Defence in Depth – Final Part – Update software, Isolate services

Update software and components

Whether it’s a server’s operating system, a web server, a database server or even a client-side JavaScript library, an application should not be running software with known vulnerabilities.

Updating, removing or replacing software or components with known vulnerabilities sounds obvious, but it’s a significant problem that thousands of organizations struggle to manage.

Patching a handful of servers and applications may not sound like a mammoth of a task. However, when scaled out to thousands of applications with different application stacks, different development and infrastructure teams, spread across geographically distributed organizations, it’s easier to understand why patching software with known vulnerabilities tends to become a challenge.

Isolate services

Since the software we create can never be bug free, a common defence in depth approach, one that goes back to the early days of UNIX (user accounts and separate process address spaces are such examples), was to base some elements of a platform’s security on isolation. The idea is to separate a system into smaller parts with the aim of limiting the damage of an affected or malfunctioning system.

While this is not always easy to achieve, and in some cases may conflict with the principle of keeping things simple, isolation techniques such as limiting what resources can communicate with each other on a network, and forbidding everything else by default (therefore adopting a whitelist approach), could limit the damage of an attack.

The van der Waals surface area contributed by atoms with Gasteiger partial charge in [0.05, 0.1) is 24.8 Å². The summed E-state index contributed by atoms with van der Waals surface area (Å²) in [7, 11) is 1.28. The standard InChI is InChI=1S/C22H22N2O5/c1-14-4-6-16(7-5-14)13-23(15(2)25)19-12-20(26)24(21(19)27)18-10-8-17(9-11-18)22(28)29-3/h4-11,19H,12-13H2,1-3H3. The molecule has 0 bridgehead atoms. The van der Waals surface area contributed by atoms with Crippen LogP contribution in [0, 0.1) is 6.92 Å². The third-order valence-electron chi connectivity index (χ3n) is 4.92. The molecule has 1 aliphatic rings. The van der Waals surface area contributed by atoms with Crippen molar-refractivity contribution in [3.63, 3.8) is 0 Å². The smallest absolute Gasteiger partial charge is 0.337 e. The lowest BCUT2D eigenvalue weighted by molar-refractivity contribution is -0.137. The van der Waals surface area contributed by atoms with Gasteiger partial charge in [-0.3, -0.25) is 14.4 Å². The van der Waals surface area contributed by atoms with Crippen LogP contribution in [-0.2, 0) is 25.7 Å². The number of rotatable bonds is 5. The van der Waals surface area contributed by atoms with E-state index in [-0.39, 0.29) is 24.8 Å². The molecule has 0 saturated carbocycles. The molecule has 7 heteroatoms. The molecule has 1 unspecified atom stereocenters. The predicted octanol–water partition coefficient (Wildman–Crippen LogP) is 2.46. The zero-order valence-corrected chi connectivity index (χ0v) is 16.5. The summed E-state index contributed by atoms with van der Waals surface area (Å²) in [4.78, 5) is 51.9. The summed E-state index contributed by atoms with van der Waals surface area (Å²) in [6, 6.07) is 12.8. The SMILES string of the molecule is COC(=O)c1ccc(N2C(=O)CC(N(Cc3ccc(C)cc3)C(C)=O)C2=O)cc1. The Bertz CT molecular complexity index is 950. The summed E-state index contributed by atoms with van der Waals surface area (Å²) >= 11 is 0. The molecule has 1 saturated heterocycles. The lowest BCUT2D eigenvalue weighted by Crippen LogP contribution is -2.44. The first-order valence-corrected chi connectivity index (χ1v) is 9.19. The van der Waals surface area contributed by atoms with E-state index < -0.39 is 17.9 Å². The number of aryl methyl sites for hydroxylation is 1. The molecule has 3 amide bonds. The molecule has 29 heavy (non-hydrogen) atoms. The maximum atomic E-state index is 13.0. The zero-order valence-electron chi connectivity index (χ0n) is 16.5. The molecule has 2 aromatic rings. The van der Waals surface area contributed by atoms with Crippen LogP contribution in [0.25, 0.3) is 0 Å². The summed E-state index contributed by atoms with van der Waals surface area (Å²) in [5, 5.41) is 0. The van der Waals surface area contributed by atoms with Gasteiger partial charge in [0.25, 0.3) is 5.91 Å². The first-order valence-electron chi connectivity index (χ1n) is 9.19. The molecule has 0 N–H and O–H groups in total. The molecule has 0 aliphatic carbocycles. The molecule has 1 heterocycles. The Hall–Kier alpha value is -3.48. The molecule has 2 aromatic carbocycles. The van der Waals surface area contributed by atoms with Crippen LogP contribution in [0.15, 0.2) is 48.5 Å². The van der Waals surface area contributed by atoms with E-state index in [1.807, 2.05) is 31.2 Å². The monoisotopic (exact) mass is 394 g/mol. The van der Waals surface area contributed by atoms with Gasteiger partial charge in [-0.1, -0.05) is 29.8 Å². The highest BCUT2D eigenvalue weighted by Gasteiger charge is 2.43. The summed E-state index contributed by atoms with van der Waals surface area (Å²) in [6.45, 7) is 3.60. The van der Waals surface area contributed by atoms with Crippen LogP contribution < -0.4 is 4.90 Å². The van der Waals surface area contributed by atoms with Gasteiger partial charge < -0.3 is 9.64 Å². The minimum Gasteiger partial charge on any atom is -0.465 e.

Does a web server really need to be able to communicate with a domain controller or a printer on the same network? Should these devices even be on the same network? That depends; the answer might be “yes”, in which case, that communication should be allowed as long as it is carefully considered and secure.

Never roll your own (or weak) crypto

In 1998, world renowned cryptographer Bruce Schneier wrote the following.

Anyone, from the most clueless amateur to the best cryptographer, can create an algorithm that he himself can’t break.

Bruce Schneier is not alone in holding this view, countless other experts in the field agree. Just because you can’t break the crypto algorithm you created, it does not mean it is secure.

The same argument can be made for weak cryptography because it has the same effect — it doesn’t serve its purpose.

Cryptography is one of the aspects of security which should never, under no circumstance be “homemade”. Instead, it’s not only wiser, but also far easier to rely on proven, heavily scrutinized algorithms such as AES (Rijndael) or Twofish for encryption, SHA-3 or SHA-2 for general-purpose hashing and bcrypt or PBKDF2 for password hashing.


 

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